Cudjo’s Cave is a book, a significant part of the Underground Railroad, and a little-known piece of national and Blount County history.
“Cudjo’s Cave,” the book, was published in 1863 by John Townsend Trowbridge. There are several stories within the story. The main character is a Quaker teacher who is an abolitionist and is tortured by Confederate radicals who are rampaging around the community looking for anyone loyal to the Union. The Quaker man’s saviors are the proprietors of a cave that offers shelter, food, and medical help to several in the story.
After the publication of the book, several caves that had been used in the Underground Railroad in Tennessee were referred to as Cudjo’s Cave. The most famous is part of the Cumberland Gap National Historic Park. It is not, however, the original Cudjo’s Cave. The original Cudjo’s Cave upon which Trowbridge based his story is in Blount County.
Cudjo’s Cave was the fictitious name Trowbridge gave to a cave in his book. The book’s Cudjo’s Cave does not exist but the cave that gave the author the idea for the book and the place and people upon whom several characters in the book are created was based on real people from Friendsville, Tennessee.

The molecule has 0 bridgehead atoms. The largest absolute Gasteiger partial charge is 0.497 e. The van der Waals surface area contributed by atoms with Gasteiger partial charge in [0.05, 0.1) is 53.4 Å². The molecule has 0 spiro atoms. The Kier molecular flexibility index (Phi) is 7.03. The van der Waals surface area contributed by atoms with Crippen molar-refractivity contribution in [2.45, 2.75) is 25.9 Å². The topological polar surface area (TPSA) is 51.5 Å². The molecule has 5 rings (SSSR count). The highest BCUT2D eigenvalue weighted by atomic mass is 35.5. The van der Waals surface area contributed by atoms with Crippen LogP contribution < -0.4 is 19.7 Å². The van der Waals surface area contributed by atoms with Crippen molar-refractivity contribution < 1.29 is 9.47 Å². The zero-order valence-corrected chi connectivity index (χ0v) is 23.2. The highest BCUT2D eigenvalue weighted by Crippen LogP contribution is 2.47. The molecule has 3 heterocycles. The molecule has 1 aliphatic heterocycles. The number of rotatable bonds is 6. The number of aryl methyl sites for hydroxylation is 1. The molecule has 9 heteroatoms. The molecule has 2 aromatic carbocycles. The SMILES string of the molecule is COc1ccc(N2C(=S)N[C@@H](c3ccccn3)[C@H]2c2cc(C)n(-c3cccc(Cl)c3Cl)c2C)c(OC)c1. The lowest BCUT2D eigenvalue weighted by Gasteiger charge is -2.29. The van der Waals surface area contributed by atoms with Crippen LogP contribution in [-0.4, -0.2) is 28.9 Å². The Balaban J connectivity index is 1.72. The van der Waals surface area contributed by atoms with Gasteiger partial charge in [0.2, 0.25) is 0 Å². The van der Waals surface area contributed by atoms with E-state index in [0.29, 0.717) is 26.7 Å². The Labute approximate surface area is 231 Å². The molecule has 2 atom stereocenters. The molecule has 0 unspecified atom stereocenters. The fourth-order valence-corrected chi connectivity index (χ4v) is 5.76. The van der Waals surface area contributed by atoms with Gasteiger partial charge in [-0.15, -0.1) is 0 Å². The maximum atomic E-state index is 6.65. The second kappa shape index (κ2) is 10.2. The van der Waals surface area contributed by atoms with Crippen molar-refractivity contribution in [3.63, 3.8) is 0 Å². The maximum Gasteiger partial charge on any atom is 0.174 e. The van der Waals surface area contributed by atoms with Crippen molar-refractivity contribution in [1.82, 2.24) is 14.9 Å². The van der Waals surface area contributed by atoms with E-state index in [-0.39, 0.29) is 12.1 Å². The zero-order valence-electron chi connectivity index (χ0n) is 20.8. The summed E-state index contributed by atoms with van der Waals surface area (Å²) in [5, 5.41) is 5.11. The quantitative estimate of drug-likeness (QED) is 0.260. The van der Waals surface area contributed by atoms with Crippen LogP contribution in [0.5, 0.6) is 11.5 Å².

The Quakers settled in Friendsville, Tennessee in 1790. They were opposed to slavery and raised money to help escaped slaves and those sympathetic to the cause that were being sought by Confederate conscriptors. Quaker friend William J. Hackney and his wife used the hidden cave near their home and across from the Quaker church to aid in the Underground Railroad.
Hackney and his wife are said to have assisted more than 2,000 people escaping danger on their trek north. Hackney was offered a reward for his work by Union General Ambrose Burnsides. He turned the reward down but in the process his efforts were noted by author John Townsend Trowbridge who based Cudjo’s Cave on Hackney’s work. Currently, the Friendsville cave is on private property. The exact location of the cave is not made public. According to some there were caves in both the Friendsville and Unitia communities of Blount County that were reported to be used to assist in the Underground Railroad. One of the caves is said to be covered by the expanded waters of TVA’s Fort Loudon Dam.
While we cannot visit the local caves, we can read the book. It is available on Gutenburg.org and Amazon, as a free digital download. The book tells a story in the words of the time, of a divided nation and community, and the goodness of the people in our area.
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